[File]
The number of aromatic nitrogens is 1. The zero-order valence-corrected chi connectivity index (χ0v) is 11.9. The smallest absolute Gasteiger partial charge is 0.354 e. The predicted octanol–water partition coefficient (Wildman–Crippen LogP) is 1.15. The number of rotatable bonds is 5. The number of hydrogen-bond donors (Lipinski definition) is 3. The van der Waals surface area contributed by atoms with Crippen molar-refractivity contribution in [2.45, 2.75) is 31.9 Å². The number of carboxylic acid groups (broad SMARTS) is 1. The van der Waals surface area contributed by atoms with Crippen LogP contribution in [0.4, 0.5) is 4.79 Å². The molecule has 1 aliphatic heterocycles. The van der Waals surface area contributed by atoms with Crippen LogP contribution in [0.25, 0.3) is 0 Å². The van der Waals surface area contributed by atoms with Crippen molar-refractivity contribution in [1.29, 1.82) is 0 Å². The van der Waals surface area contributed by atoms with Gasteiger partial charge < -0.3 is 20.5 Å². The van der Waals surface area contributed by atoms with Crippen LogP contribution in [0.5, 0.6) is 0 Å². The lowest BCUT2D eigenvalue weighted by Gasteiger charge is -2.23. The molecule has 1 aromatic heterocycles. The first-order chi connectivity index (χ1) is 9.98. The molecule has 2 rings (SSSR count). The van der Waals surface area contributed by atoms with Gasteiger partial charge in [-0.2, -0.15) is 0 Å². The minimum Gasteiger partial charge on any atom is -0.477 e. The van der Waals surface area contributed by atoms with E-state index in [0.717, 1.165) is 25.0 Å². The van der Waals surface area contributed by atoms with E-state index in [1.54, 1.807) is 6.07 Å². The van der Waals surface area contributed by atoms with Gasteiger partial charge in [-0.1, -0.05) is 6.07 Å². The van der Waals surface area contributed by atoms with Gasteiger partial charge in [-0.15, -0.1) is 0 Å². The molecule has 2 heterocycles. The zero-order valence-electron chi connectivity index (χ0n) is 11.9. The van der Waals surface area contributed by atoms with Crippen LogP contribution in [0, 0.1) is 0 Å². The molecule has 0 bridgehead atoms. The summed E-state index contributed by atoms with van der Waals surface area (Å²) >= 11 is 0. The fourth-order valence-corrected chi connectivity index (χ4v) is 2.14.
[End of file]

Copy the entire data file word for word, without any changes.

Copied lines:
The number of aromatic nitrogens is 1. The zero-order valence-corrected chi connectivity index (χ0v) is 11.9. The smallest absolute Gasteiger partial charge is 0.354 e. The predicted octanol–water partition coefficient (Wildman–Crippen LogP) is 1.15. The number of rotatable bonds is 5. The number of hydrogen-bond donors (Lipinski definition) is 3. The van der Waals surface area contributed by atoms with Crippen molar-refractivity contribution in [2.45, 2.75) is 31.9 Å². The number of carboxylic acid groups (broad SMARTS) is 1. The van der Waals surface area contributed by atoms with Crippen LogP contribution in [0.4, 0.5) is 4.79 Å². The molecule has 1 aliphatic heterocycles. The van der Waals surface area contributed by atoms with Crippen LogP contribution in [0.25, 0.3) is 0 Å². The van der Waals surface area contributed by atoms with Crippen molar-refractivity contribution in [1.29, 1.82) is 0 Å². The van der Waals surface area contributed by atoms with Gasteiger partial charge < -0.3 is 20.5 Å². The van der Waals surface area contributed by atoms with Crippen LogP contribution in [0.5, 0.6) is 0 Å². The lowest BCUT2D eigenvalue weighted by Gasteiger charge is -2.23. The molecule has 1 aromatic heterocycles. The first-order chi connectivity index (χ1) is 9.98. The molecule has 2 rings (SSSR count). The van der Waals surface area contributed by atoms with Gasteiger partial charge in [-0.2, -0.15) is 0 Å². The minimum Gasteiger partial charge on any atom is -0.477 e. The van der Waals surface area contributed by atoms with E-state index in [0.717, 1.165) is 25.0 Å². The van der Waals surface area contributed by atoms with E-state index in [1.54, 1.807) is 6.07 Å². The van der Waals surface area contributed by atoms with Gasteiger partial charge in [-0.1, -0.05) is 6.07 Å². The van der Waals surface area contributed by atoms with Gasteiger partial charge in [-0.15, -0.1) is 0 Å². The molecule has 2 heterocycles. The zero-order valence-electron chi connectivity index (χ0n) is 11.9. The van der Waals surface area contributed by atoms with Crippen LogP contribution in [0, 0.1) is 0 Å². The molecule has 0 bridgehead atoms. The summed E-state index contributed by atoms with van der Waals surface area (Å²) >= 11 is 0. The fourth-order valence-corrected chi connectivity index (χ4v) is 2.14.